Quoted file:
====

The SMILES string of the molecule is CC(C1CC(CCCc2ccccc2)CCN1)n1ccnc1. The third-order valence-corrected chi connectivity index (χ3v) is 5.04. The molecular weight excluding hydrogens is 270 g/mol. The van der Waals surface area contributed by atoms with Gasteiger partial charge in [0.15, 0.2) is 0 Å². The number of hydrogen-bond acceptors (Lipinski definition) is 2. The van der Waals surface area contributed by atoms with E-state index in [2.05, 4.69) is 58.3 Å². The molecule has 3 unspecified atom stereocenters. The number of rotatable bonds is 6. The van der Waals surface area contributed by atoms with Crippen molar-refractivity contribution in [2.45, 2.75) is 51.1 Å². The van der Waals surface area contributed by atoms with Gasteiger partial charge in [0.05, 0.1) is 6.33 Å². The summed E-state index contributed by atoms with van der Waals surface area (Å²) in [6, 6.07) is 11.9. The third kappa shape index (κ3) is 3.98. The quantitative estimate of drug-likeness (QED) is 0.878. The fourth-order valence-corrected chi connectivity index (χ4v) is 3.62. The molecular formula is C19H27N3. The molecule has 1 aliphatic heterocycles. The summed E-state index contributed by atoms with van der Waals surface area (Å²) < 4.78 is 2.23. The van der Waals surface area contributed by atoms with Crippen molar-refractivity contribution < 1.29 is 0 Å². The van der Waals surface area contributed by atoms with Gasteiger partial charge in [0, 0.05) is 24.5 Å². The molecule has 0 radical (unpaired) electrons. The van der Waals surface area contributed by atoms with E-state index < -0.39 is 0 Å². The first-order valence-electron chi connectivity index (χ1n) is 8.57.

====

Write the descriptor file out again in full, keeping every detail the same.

The SMILES string of the molecule is CC(C1CC(CCCc2ccccc2)CCN1)n1ccnc1. The third-order valence-corrected chi connectivity index (χ3v) is 5.04. The molecular weight excluding hydrogens is 270 g/mol. The van der Waals surface area contributed by atoms with Gasteiger partial charge in [0.15, 0.2) is 0 Å². The number of hydrogen-bond acceptors (Lipinski definition) is 2. The van der Waals surface area contributed by atoms with E-state index in [2.05, 4.69) is 58.3 Å². The molecule has 3 unspecified atom stereocenters. The number of rotatable bonds is 6. The van der Waals surface area contributed by atoms with Crippen molar-refractivity contribution in [2.45, 2.75) is 51.1 Å². The van der Waals surface area contributed by atoms with Gasteiger partial charge in [0.05, 0.1) is 6.33 Å². The summed E-state index contributed by atoms with van der Waals surface area (Å²) in [6, 6.07) is 11.9. The third kappa shape index (κ3) is 3.98. The quantitative estimate of drug-likeness (QED) is 0.878. The fourth-order valence-corrected chi connectivity index (χ4v) is 3.62. The molecular formula is C19H27N3. The molecule has 1 aliphatic heterocycles. The summed E-state index contributed by atoms with van der Waals surface area (Å²) < 4.78 is 2.23. The van der Waals surface area contributed by atoms with Crippen molar-refractivity contribution < 1.29 is 0 Å². The van der Waals surface area contributed by atoms with Gasteiger partial charge in [0, 0.05) is 24.5 Å². The molecule has 0 radical (unpaired) electrons. The van der Waals surface area contributed by atoms with E-state index < -0.39 is 0 Å². The first-order valence-electron chi connectivity index (χ1n) is 8.57.